The good news, if you want to call it that, is that roughly 1.6 million Americans have enrolled in ObamaCare so far.
The not‐so‐good news is that 1.46 million of them actually signed up for Medicaid. If that trend continues, it could bankrupt both federal and state governments.
Medicaid is already America’s third‐largest government program, trailing only Social Security and Medicare, as a proportion of the federal budget. Almost 8 cents out of every dollar that the federal government spends goes to Medicaid. That’s more than $265 billion per year.
Indeed, already Social Security, Medicare and Medicaid account for 48% of federal spending. Within the next few years, those three programs will eat up more than half of federal expenditures.
And it’s going to get worse. Congress has shown no ability to reform Social Security or Medicare. With ObamaCare adding to Medicare spending, we are picking up speed on the road to insolvency.
The Congressional Budget Office projects that, in part because of ObamaCare, Medicaid spending will more than double over the next 10 years, topping $554 billion by 2023.
And that is just federal spending.
State governments pay another $160 billion for Medicaid today. For most states, Medicaid is the single‐largest cost of government, crowding out education, transportation and everything else.
New York spent more than $15 billion on Medicaid last year, roughly 30% of all state expenditures. The Kaiser Foundation projects that over the next 10 years, New York taxpayers will shell out some $433 billion for the program.
But none of these projections foresaw that so many of ObamaCare’s enrollees would be Medicaid eligible.
To be sure, the health‐care law’s designers saw the expansion of Medicaid as an important feature of their plan to expand coverage for the uninsured. Still, they expected most of those enrolling in ObamaCare to qualify for private (albeit subsidized) insurance.
It’s beginning to look like that was just another miscalculation, one that could have very serious consequences for the program’s costs.
Moreover, any projection of Medicaid’s future cost to New York taxpayers assumes that the federal government keeps its promise to pay 100% of the cost for Medicaid’s expansion over the next three years and 90% thereafter. But given the growing burden that Medicare will put on a federal budget already facing high debt levels, how likely is it that changes in the federal share of Medicaid will stay off the table?
In fact, as part of last December’s fiscal‐cliff negotiations, the Obama administration briefly considered changing to a “blended” reimbursement rate, somewhere between the current and promised rates. The administration quickly backed away from the offer, but it’s likely to come back in the future. If it does, it would cost New York tens of millions of dollars.
Every bit as bad as the cost is the fact that for all this money, recipients are going to get pretty lousy health care.
Of course, one might say that even bad health care is better than no health care. But, unfortunately, for Medicaid, that’s not true.
The Oregon Health Insurance Exchange study, the first randomized controlled study of Medicaid outcomes, recently concluded that, while Medicaid increased medical spending increased from $3,300 to $4,400 per person, “Medicaid coverage generated no significant improvements in measured physical‐health outcomes.”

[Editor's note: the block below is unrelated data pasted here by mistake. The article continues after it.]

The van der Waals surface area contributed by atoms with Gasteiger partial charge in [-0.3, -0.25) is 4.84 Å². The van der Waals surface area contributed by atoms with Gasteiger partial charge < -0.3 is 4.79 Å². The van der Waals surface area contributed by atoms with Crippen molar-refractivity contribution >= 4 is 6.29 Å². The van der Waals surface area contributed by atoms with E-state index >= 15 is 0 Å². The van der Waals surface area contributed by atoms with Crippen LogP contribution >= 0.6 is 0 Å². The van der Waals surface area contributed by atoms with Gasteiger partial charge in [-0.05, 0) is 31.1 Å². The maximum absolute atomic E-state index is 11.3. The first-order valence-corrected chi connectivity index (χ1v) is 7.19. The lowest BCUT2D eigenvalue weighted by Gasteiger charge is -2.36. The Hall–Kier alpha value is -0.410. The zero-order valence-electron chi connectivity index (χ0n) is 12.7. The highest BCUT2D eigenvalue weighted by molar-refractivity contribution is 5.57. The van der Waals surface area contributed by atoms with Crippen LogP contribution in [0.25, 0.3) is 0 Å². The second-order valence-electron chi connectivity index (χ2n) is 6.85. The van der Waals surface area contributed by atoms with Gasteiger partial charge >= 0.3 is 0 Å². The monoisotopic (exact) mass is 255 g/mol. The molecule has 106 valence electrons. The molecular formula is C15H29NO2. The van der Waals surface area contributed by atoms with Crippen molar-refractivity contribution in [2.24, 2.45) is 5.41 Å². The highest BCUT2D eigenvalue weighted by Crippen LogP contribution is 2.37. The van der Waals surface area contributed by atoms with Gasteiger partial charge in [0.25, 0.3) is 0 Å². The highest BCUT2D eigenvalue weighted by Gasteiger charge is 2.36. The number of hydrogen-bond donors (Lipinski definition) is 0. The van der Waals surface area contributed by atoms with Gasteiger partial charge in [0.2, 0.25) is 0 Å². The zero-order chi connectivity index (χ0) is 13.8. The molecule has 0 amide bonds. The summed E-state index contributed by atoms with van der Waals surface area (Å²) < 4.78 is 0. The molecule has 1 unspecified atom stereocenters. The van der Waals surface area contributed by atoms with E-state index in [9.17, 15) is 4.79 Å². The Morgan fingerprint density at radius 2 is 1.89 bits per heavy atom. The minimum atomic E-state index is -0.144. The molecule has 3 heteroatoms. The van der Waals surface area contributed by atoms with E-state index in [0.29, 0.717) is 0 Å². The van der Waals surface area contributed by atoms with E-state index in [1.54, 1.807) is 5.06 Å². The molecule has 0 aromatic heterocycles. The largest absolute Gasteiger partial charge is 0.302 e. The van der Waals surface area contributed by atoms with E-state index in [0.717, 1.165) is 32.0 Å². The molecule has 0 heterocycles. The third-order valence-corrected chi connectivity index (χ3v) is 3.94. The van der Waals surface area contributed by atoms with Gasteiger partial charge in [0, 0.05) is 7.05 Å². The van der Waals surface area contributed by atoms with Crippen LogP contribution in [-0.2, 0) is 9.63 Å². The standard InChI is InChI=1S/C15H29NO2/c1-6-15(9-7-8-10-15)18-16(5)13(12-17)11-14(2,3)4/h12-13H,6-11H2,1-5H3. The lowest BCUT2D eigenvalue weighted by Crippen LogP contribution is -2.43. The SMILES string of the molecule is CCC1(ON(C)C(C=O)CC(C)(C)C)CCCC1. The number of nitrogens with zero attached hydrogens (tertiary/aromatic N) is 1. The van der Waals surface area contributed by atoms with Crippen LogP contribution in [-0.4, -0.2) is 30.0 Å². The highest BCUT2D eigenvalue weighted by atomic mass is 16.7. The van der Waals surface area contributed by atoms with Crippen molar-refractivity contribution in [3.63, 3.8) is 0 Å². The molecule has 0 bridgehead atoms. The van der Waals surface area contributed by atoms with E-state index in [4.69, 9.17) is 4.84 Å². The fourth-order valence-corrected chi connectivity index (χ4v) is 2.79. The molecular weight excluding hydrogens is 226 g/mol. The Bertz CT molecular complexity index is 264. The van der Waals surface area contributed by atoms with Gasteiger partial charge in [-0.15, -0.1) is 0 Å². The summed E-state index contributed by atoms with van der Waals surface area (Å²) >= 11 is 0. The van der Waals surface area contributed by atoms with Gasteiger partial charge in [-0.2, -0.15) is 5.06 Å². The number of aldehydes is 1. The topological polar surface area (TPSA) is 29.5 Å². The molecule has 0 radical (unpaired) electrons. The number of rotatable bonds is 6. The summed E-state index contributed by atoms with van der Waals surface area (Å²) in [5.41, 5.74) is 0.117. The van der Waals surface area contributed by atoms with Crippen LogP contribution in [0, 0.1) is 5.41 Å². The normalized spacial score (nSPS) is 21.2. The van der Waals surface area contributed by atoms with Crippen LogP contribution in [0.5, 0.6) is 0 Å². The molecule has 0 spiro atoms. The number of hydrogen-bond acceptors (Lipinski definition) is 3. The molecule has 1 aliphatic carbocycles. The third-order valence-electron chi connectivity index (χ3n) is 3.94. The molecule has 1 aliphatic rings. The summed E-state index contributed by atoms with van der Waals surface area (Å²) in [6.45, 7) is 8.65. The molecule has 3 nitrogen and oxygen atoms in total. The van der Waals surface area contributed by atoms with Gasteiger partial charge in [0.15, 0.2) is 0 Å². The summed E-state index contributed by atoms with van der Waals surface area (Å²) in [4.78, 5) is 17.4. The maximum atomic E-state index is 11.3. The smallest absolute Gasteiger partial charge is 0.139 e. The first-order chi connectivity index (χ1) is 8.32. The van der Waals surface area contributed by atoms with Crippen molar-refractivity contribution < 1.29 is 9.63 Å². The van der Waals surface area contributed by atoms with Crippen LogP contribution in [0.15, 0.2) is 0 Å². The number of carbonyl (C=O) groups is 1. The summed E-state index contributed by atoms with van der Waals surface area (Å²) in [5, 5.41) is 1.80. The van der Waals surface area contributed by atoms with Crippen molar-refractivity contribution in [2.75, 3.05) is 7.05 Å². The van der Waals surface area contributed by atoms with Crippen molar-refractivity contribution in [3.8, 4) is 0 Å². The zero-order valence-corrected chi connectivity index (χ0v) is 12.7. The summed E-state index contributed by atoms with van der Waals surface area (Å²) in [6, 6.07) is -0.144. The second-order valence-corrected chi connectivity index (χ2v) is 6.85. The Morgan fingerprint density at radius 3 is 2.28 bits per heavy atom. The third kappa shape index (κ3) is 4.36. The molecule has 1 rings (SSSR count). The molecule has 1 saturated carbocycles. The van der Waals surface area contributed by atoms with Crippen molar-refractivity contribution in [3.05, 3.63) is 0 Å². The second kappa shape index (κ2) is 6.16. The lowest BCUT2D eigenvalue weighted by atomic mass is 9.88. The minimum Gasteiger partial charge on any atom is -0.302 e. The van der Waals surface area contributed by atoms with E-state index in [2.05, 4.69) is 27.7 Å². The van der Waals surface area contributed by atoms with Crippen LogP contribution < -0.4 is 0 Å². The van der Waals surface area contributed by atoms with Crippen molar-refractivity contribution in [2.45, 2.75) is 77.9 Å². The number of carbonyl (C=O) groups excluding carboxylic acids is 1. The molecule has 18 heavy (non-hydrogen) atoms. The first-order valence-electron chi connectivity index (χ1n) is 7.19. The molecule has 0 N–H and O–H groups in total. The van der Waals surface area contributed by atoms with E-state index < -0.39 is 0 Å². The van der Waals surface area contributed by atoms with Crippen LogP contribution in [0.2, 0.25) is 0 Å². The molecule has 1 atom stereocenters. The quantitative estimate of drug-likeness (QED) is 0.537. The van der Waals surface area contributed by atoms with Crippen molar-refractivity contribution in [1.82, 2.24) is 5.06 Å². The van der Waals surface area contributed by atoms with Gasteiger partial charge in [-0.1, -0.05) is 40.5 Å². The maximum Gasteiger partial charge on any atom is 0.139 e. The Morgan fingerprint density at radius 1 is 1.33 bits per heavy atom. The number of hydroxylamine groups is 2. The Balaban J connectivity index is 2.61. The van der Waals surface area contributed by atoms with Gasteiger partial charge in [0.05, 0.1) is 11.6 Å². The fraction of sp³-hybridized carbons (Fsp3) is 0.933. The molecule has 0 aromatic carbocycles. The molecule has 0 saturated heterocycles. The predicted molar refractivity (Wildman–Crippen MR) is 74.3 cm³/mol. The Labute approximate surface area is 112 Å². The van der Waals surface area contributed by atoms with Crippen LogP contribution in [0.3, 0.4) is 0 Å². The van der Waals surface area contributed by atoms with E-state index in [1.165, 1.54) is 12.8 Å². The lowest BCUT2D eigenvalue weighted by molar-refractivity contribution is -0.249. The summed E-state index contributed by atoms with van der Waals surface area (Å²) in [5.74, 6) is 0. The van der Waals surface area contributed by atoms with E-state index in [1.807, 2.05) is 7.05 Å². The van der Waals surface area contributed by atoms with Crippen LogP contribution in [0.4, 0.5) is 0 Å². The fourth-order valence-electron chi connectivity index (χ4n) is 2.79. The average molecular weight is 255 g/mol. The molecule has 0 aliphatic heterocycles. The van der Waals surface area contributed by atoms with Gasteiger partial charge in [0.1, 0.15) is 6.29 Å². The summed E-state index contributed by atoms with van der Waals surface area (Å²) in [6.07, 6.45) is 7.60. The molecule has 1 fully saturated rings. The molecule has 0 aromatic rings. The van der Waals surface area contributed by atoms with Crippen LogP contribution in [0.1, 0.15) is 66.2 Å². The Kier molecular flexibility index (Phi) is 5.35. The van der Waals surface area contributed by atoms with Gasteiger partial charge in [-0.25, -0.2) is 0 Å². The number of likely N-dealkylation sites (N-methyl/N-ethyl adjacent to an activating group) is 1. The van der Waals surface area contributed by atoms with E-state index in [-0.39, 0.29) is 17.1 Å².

Other studies show that, in some cases, Medicaid patients actually wait longer and receive worse care than the uninsured.
While Medicaid costs taxpayers a lot of money, it pays doctors very little. On average, Medicaid only reimburses doctors 72 cents out of each dollar of costs. ObamaCare does attempt to address this by temporarily increasing Medicaid reimbursements for primary‐care doctors, but that increase expires at the end of next year.
Because of the low reimbursement, and the red tape that accompanies any government program, many doctors limit the number of Medicaid patients they serve, or even refuse to take Medicaid patients at all. An analysis published in Health Affairs found that only 69% of physicians accept Medicaid patients. A study published in the New England Journal of Medicine found that individuals posing as mothers of children with serious medical conditions were denied an appointment 66% of the time if they said that their child was on Medicaid (or the related CHIP), compared with 11% for private insurance — a ratio of 6 to 1.
Even when doctors do still treat Medicaid patients, they often have a harder time getting appointments and face longer wait times. One study found that among clinics that accepted both privately insured children and those enrolled in Medicaid, the average wait time for an appointment was 42 days for Medicaid compared to just 20 days for the privately insured.
That’s one reason why so many Medicaid patients show up at the emergency room for treatment. They can’t find a doctor to treat them otherwise.
This not only increases the strain on already overburdened emergency room doctors, but increases the wait for those who arrive with real emergencies.
As bad as this is now, ObamaCare will make it worse by increasing the number of people on Medicaid without doing anything to increase the number of doctors treating them.
We don’t know yet whether the rush to Medicaid will continue. It may be that the troubles with the ObamaCare website might have skewed the early signups. But if ObamaCare really does lead to a massive expansion of this costly and inefficient program, that’s bad news for taxpayers, providers and patients.